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Even now, U.S. headquarters often fail to understand the complexities of reporting from Asia.
Tom Leander, CFO Magazine
October 1, 2005
Asia's phenomenal growth has a logical corollary: multinationals have equally phenomenal expectations for their operations in Asia. CFOs there complain that managers half a world away expect the same precision in planning that they would enjoy elsewhere. Truth is, the diversity and unpredictability of emerging markets make it difficult to plan effectively.
Getting bosses and boards back home to accept that is a challenge. For one, Asia's fast-changing political and regulatory climates can be perplexing to managers more accustomed to the slow-moving bureaucracies of Europe and the United States. For instance, last year, to cool certain segments of an overheated economy, the Chinese government simply barred working-capital loans to targeted industries such as auto and steel. The impact rippled through the economy. This year, after an embarrassing spate of accidents, China responded by ordering overloaded light-gauge trucks off the roads overnight. Result: shortages, manufacturing delays, and a scramble to buy larger trucks at ever-escalating prices.
CFOs' frustrations are compounded by a lack of data needed to build the investment models demanded back home. "It's very tough to make a net present value calculation on investments other than strict manufacturing, where there's historical knowledge," says Ng Wailun, CFO of Astra Zeneca China. Case in point: when sales soared in 2002, Ng increased the unit's sales force by 40 percent. Growth continued, but by 2003, territories were saturated with salespeople. He proposed increasing the force by a modest 10 percent. Headquarters took him to task on the limited expansion. Ng says he won the point, but the charges still sting.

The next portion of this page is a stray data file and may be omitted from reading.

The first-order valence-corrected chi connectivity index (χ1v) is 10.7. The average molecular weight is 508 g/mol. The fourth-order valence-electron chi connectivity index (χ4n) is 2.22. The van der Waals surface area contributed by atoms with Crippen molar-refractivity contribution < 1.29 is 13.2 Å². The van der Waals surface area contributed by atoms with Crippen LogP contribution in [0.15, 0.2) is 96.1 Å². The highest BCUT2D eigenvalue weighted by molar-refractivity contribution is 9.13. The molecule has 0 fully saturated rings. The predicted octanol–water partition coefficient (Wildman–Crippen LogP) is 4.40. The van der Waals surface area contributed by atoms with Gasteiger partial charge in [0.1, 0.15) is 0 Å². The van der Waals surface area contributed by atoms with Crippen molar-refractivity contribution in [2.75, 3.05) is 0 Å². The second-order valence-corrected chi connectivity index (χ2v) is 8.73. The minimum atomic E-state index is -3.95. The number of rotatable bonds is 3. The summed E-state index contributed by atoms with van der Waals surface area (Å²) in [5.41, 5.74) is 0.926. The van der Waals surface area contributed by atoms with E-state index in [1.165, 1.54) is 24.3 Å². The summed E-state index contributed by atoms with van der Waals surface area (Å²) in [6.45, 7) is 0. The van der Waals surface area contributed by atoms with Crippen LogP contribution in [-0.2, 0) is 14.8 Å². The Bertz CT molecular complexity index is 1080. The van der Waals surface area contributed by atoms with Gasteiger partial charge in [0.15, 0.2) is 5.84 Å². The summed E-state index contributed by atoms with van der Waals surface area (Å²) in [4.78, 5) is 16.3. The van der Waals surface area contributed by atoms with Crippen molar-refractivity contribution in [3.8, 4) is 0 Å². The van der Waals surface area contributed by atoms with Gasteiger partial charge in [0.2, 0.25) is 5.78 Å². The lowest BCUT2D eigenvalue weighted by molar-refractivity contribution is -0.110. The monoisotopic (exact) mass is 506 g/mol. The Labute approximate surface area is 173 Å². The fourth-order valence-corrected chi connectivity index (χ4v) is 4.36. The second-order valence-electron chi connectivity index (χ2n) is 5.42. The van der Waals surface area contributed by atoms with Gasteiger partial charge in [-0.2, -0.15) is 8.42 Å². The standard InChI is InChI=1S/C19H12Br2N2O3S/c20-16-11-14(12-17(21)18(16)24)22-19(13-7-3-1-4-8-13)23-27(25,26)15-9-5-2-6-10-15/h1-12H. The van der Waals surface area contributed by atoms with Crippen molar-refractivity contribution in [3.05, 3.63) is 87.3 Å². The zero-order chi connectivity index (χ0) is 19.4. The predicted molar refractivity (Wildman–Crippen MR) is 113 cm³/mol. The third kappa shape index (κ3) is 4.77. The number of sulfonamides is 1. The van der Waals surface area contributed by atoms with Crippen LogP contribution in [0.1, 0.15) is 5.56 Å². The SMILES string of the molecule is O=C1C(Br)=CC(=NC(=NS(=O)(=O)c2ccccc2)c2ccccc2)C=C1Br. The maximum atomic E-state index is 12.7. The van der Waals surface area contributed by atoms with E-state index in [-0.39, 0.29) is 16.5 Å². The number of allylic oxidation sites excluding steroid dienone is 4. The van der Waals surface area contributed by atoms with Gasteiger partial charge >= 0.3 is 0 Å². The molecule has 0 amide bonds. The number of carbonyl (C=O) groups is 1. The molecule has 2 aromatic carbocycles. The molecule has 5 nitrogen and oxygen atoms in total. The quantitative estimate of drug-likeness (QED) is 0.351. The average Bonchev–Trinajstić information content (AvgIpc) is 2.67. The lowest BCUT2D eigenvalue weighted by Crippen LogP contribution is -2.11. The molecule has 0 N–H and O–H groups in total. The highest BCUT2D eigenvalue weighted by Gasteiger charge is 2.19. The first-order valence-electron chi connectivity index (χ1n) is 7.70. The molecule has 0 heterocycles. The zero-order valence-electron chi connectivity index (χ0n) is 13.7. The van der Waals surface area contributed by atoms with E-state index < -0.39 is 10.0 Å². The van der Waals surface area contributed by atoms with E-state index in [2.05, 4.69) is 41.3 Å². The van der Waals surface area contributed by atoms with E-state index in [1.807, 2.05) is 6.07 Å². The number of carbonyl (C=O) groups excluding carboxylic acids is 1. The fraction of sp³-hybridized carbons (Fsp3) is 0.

Ironically, India's history as a British colony makes it easier to plan there. Data there is plentiful, reliable, and easy to find. T.S.E. Easwaran, CFO of EDS Electronics India, says he had no trouble building viable business models when the firm expanded across the subcontinent in 1999. In contrast, when the firm wanted to evaluate the cost of moving some operations to Malaysia in 2004, Easwaran had to dig hard for reliable data on costs.
In response, CFOs in Asia are devising some creative solutions. Christophe Le Caillic, regional CFO of American Express, uses a real-options approach to planning. Others concentrate on investing only in physical assets, which have values that can be easily measured and tracked.
Asian CFOs say more communication with the home office would lessen some of the frustration. Ng believes top executives need to spend more time in Asia. Two trips a year — the unofficial standard for home-office executives — aren't enough to understand the complexities of business there. Other CFOs advocate formalizing better methods of reporting back to headquarters.
Asian markets aren't the only entities that need to mature. So do the companies profiting from them.
Tom Leander is editor-in-chief of CFO Asia.